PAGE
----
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[mahm-boh] /ˈmɑm boʊ/
noun, plural mambos.
a fast ballroom dance of Caribbean origin, rhythmically similar to the rumba and cha-cha but having a more complex pattern of steps.
verb (used without object)
to dance the mambo.
Origin of mambo
Borrowed into English from American Spanish around 1945-50 Unabridged
Based on the Random House Dictionary, © Random House, Inc. 2018.
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Examples from the Web for mambo
Contemporary Examples
Historical Examples
  • Thus sometimes the Molimo, or priest of Munwali, and the mambo or chief were different persons.

    Benita, An African Romance H. Rider Haggard
  • "The white gold-seeker does not believe in spirits, and he defies them," mambo repeated in his sing-song voice.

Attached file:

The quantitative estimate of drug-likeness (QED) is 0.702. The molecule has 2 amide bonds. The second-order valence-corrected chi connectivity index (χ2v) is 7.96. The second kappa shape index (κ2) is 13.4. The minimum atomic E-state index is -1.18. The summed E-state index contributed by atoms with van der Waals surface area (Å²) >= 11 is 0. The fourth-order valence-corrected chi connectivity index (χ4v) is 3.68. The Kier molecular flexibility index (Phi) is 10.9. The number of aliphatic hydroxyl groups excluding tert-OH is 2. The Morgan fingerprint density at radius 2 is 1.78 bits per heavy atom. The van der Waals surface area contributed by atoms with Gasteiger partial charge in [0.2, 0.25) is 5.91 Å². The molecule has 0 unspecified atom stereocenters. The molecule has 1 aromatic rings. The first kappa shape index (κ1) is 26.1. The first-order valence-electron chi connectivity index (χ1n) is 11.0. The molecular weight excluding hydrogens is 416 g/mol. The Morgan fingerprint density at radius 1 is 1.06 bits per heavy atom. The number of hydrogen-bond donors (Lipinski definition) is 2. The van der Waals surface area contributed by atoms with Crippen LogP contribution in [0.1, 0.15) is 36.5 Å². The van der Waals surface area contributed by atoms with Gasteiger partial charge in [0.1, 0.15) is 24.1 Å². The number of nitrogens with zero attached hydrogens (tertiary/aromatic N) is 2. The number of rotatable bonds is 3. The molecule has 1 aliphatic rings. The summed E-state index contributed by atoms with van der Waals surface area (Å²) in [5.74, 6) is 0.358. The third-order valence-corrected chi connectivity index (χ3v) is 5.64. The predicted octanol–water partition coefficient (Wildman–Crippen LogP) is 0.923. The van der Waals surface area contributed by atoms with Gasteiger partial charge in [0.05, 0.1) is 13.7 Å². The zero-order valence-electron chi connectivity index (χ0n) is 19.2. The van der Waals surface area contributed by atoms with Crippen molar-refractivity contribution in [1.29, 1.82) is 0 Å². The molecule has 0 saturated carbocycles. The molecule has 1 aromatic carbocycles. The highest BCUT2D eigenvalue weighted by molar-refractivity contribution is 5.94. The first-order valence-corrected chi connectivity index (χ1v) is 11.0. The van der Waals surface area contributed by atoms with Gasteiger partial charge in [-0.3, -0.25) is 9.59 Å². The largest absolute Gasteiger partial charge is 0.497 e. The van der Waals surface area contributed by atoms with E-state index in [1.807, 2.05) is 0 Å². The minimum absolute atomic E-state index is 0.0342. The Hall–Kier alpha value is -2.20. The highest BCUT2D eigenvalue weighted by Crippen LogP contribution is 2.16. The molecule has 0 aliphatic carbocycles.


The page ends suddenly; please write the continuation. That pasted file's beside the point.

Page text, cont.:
Benita, An African Romance H. Rider Haggard
British Dictionary definitions for mambo


noun (pl) -bos
a modern Latin American dance, resembling the rumba, derived from the ritual dance of voodoo
a voodoo priestess
verb -bos, -boing, -boed
(intransitive) to perform this dance
Word Origin
American Spanish, probably from Haitian Creole: voodoo priestess
Collins English Dictionary - Complete & Unabridged 2012 Digital Edition
© William Collins Sons & Co. Ltd. 1979, 1986 © HarperCollins
Publishers 1998, 2000, 2003, 2005, 2006, 2007, 2009, 2012
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Word Origin and History for mambo

popular dance (like the rhumba but livelier), September 1948, from American Spanish mambo, said by Webster to be from Haitian creole word for "voodoo priestess."

Online Etymology Dictionary, © 2010 Douglas Harper
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